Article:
There are three tenants when buying shares. Understanding the underlying fundamentals, macroeconomic forces and technical analysis for timing entries. We have covered off on the fundamental and macroeconomic parts through our research articles and top 5 best stocks to buy list. This article will cover how to buy shares using technical analysis to time your entries on the share market to buy income shares.
Step 1 – Market Context
Context is the first of the three technical steps we take to picking an income share. Quite simply, shares tend to rotate around a price area, which is what people perceive as fair value.
Shares most of the time move in a pretty random manner. This is because investors and traders are buying and selling for their own reasons, none of which is easy to quantify.
However, they do tend to trade in a channel. Shares who consolidate in a channel rotate from overbought to oversold back to overbought. When purchasing shares, you don’t want to overpay – waiting for it to become oversold is paramount.
When shares trade at the top of a channel, this is called a resistance. The bottom of a channel is called the support.
Support and resistance areas are important because these are areas where the shares either has to mean revert or break out. These are areas that allow you to make a high probability entry if you have an edge.
Mean reversion happens when the shares fail to break below the support area (green arrows) and trades back to its resistance area (red arrows). Statistically, this happens about 70% of the time. However, since channels are generally quite small, the average win-to-loss ratio is generally about 1:2.5, meaning that without an edge to pick a direction, you would come out about breakeven.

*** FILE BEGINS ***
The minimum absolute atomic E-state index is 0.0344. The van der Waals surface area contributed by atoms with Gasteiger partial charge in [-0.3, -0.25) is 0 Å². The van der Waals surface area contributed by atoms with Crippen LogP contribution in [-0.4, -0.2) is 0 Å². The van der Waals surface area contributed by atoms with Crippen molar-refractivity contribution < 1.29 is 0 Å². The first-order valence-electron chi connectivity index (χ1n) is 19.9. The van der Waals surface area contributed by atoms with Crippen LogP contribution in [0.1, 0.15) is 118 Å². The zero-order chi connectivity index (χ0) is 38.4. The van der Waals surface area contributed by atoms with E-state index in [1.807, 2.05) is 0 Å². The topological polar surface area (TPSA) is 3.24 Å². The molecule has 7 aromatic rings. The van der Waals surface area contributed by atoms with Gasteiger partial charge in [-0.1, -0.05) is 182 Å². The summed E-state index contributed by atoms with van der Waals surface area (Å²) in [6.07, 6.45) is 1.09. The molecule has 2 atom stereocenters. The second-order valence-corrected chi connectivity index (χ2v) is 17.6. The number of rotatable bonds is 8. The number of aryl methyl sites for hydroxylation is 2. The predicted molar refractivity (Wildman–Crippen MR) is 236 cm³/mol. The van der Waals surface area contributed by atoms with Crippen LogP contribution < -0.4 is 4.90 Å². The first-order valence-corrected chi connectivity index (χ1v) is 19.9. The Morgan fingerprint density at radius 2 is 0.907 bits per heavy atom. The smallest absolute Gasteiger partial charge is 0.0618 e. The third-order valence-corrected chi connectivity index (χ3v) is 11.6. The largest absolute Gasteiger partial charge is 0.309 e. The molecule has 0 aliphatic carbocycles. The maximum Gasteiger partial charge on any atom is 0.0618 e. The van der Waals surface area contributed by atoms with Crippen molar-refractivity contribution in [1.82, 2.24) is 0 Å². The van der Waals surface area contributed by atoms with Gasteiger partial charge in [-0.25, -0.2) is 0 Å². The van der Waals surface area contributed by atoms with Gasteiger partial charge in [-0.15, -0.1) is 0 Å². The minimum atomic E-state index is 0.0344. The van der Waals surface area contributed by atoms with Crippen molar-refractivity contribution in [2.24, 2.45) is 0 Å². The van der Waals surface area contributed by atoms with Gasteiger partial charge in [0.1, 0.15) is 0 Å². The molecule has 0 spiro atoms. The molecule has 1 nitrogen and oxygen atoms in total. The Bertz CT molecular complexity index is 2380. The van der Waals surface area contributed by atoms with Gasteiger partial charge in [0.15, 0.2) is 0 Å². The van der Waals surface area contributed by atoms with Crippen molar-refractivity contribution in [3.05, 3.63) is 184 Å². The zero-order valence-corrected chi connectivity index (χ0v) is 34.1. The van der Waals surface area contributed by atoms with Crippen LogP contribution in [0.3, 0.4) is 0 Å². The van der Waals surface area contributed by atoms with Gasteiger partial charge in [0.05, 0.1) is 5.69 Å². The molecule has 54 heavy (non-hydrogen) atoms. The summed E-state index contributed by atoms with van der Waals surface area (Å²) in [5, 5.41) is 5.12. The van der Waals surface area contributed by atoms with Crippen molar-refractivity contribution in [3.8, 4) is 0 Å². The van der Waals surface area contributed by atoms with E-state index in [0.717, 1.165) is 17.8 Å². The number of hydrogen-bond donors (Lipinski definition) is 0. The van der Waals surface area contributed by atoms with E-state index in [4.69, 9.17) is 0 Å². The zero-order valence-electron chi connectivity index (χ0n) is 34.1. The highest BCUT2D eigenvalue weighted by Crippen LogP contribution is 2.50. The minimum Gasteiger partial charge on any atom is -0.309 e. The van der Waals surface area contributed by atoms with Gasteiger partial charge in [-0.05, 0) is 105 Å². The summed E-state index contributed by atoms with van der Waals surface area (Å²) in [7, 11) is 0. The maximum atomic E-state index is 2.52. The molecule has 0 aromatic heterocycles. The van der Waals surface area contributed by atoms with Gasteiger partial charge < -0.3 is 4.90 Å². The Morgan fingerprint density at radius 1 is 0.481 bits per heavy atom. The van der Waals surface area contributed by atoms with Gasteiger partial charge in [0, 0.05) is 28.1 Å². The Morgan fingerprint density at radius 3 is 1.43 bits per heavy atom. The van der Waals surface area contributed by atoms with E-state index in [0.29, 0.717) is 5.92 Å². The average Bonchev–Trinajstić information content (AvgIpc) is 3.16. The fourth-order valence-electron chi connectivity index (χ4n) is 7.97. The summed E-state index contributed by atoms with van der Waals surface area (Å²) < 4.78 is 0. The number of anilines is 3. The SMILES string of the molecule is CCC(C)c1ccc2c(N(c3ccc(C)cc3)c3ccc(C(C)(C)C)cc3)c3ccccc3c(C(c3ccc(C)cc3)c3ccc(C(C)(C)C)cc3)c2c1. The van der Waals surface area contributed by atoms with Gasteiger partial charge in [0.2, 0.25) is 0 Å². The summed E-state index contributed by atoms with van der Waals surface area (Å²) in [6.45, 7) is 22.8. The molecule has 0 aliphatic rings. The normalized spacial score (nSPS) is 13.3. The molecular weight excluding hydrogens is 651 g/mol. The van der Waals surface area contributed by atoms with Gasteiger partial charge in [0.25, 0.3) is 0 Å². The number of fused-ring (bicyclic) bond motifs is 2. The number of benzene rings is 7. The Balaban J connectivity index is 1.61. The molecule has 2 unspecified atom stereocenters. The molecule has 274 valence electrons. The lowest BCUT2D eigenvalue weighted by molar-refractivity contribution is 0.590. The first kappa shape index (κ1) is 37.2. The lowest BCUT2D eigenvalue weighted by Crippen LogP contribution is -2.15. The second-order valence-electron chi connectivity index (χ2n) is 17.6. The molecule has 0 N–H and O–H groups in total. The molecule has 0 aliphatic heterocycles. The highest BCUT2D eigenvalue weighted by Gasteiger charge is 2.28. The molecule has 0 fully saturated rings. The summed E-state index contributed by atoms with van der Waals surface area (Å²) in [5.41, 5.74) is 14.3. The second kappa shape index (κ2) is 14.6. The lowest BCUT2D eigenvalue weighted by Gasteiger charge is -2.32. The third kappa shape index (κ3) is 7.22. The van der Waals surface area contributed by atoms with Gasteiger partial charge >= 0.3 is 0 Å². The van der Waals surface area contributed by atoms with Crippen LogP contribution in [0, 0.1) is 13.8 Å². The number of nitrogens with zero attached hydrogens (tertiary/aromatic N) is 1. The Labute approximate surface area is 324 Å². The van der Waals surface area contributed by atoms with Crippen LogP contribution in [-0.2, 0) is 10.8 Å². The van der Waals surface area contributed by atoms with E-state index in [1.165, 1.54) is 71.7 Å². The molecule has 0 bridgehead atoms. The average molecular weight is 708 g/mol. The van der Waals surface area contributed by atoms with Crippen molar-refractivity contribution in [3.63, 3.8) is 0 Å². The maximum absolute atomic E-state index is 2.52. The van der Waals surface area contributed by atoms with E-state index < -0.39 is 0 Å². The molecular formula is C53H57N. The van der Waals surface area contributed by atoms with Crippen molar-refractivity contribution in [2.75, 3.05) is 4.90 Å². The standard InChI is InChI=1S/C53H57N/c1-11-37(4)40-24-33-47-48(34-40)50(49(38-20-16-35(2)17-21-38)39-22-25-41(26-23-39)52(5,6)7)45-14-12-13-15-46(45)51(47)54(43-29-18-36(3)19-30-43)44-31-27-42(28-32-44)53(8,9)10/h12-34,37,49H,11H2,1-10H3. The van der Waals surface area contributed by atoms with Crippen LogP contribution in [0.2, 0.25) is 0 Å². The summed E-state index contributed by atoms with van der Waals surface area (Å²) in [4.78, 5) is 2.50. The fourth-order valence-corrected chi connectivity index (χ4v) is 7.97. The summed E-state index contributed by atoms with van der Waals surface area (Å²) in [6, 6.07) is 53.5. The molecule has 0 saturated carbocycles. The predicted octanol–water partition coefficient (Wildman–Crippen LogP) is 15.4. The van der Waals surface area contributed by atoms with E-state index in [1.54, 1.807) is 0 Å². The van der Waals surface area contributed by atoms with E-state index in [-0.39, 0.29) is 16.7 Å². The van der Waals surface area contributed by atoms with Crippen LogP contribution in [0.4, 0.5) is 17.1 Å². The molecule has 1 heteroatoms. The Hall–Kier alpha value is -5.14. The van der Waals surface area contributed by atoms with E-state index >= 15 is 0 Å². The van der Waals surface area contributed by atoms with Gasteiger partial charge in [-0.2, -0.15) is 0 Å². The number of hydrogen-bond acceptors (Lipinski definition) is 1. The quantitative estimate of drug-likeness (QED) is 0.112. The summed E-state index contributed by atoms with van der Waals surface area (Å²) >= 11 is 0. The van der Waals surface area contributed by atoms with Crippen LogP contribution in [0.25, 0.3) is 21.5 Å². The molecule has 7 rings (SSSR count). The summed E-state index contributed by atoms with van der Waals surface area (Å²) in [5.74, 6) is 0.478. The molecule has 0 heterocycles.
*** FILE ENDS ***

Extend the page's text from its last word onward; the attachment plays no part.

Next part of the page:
Breakout happens when the stock manages to break out of its channel and trend higher. Statistically, this happens about 30% of the time. However, since breakouts can be quite strong, the average win-to loss-ratio can reach 3.5:1 depending on your exit criteria. This also means without an edge to pick a direction, you would come out about breakeven.
The aim of the game when trading income shares is to increase your mean reversion percentage to well over 70%, but keep or increase your winners to reduce your 1:2.5 win-to-loss ratio. If you are a long-term holder, then buying at the bottom of the range and holding would mean you have got in at a good price to reap outsized dividends.
Keep this in mind – buy low and sell high (or not sell at all). As an investor looking for income from the share market, we aren’t looking for a stock with momentum to break out. We want shares that just meander sideways so they have less risk of falling over, so we can generate an income by selling options around it and so we can take fat dividends from it.
Principle number 1: Take notice of stocks that are at the support point, looking to mean revert, because mean reversion has a very high percentage chance to win. Buy low and sell high (or not at all).
Step 2 – Volume Confirmation
Volume is everything in the stock market because investor sentiment and activity is what drives stock movement. Fundamental analysts will scoff at the idea of looking at charts, but in the end, if nobody is buying your shares, your shares won’t go anywhere. Since volume is a true indicator of how much interest there is in a stock, volume is everything.
If trade volume is normal or lower than average at a support point, this potentially means there is no interest from investors to sell shares at that level, indicating a higher percentage chance the shares will mean revert back to the centre of the channel.
This is because smart investors who are trading the channel, buy at the bottom of the range, and sell the top of the range. However, since fair value is in the middle of the channel, the sell volume available at those lower prices will be thin, since nobody wants to sell when the shares is perceived to be oversold.
Buyers at the bottom of the range will force the shares to trend back up to its mean very quickly on low volume as buyers come in to pick up a bargain.